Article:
Antigen Presenting Cells (APCs)
500 different peptides have been estimated
to constitute the self-peptide repertoire of
HLA-A2 expressed on the surface of a B
cell; however, none of these peptides binds
to HLA-A1 and vice versa. The reason is
that HLA-A1 and HLA-A2 differ strongly in
the anchor motif of their peptide ligands.
Today, more than 220 distinct HLA-A
and more than 450 distinct HLA-B type
alleles are known. Not all of the alleles have
distinct anchor motifs, however, the high
diversity of allelic MHC products observed
in the human population allows a high
diversity of self- and foreign peptides to be
bound. This strategy reduces the risk that
some pathogens may escape recognition
by the immune system due to holes in the
binding capacity of MHC molecules.
MHC Class II Molecules
The crystallographic structure of MHC
class II molecules shows that they are
molecules, although class II dimers consist
of a noncovalent complex of an
chain, which are both encoded within the
MHC. Again, highly polymorphic regions
are located in the peptide-binding cleft,
consisting of 8
-strands and 2
segments that serve to sandwich peptide
ligands (Fig. 4).
The only and decisive structural differ-
ence is that the class II binding cleft is
open at both ends, whereas the class I
cleft is closed. A critical consequence is
that naturally processed peptides binding
to class II MHC molecules are at least 12
to 14 amino acids long and can be much
longer. The majority of class II–associated
peptides are 15- to 17-mers. The binding
forces of the class II peptide-binding cleft
are distributed to 3 to 4 speci±city pockets,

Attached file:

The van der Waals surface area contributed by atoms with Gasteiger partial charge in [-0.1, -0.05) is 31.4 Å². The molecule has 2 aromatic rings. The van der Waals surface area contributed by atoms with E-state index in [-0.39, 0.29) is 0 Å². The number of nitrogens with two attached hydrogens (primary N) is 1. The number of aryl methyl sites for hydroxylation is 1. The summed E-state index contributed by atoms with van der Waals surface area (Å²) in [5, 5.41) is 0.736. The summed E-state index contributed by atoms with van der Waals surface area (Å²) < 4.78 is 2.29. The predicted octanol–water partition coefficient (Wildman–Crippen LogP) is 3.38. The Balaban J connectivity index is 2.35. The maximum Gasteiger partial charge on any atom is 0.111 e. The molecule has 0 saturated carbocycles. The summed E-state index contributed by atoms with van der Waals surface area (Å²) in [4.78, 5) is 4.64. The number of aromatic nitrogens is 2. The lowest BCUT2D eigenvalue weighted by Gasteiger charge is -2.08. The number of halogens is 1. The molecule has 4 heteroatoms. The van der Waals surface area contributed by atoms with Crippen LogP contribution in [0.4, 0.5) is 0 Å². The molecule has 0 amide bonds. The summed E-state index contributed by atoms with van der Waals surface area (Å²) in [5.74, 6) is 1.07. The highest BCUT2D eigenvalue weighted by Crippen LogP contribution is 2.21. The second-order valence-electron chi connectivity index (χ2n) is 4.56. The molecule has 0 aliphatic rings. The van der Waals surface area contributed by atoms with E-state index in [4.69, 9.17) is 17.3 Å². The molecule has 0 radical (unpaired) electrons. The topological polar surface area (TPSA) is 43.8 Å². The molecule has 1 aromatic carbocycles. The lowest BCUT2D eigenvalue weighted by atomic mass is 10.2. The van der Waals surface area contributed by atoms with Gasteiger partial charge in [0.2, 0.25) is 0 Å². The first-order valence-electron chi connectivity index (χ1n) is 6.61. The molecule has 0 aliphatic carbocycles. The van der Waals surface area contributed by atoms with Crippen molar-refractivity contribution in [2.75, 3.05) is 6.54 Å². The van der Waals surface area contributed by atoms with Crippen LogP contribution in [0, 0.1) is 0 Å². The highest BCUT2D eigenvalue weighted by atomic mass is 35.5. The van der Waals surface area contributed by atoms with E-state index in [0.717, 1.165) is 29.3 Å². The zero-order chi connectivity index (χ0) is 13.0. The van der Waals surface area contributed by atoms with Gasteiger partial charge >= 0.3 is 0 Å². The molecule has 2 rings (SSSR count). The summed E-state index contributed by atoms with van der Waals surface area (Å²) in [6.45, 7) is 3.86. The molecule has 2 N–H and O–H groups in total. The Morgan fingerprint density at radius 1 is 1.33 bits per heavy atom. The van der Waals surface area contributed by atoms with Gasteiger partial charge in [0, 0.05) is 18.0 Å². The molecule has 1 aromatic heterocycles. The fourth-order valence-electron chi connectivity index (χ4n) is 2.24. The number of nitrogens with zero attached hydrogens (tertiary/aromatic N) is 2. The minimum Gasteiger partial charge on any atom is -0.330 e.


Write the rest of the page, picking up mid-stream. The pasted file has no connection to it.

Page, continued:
most often localized at relative positions
P1, P4, P6, and P9 (Table 4). Moreover,
the whole backbone of a typical 15-mer sta-
bilize the class II–peptide interaction. In
further contrast to class I molecules, the
speci±city pockets of the class II groove
are more permissive, often allowing 3 to 5
structurally similar amino acid side chains
to ±t into a particular pocket (Table 4).
The advantage of this peculiarity is that
class II molecules encoded by the same
MHC class II allele are able to accommo-
date a large repertoire of different peptide
sequences. This may be viewed as an adap-
tation to pathogens that constantly change
their immunodominant antigens by high
mutation rates. The disadvantage is that
MHC class II allele-speci±c peptide lig-
and motifs are rather complex and class
II–restricted immunodominant epitopes
are dif±cult to predict.
CD1 Molecules
CD1 molecules are nonpolymorphic trans-
structure of CD1 is similar to that of
MHC class I molecules in that CD1
molecules form heterodimers of
heavy chains associated with
ever, unlike MHC class I molecules, CD1
is not retained within the endoplasmic
reticulum but is targeted at endocytic com-
partments where it binds its ligands. CD1
molecules are expressed only on dendritic
cells, monocytes, and some thymocytes.
Like classical MHC class I and class II
molecules, CD1 molecules are recognized
by T cells. However, unlike classical MHC
molecules, group I CD1 molecules (CD1a,
CD1b, CD1c), which are found in humans
but not in mice, present mycobacterial
lipids, mycolic acids, lipoarabinomannan,
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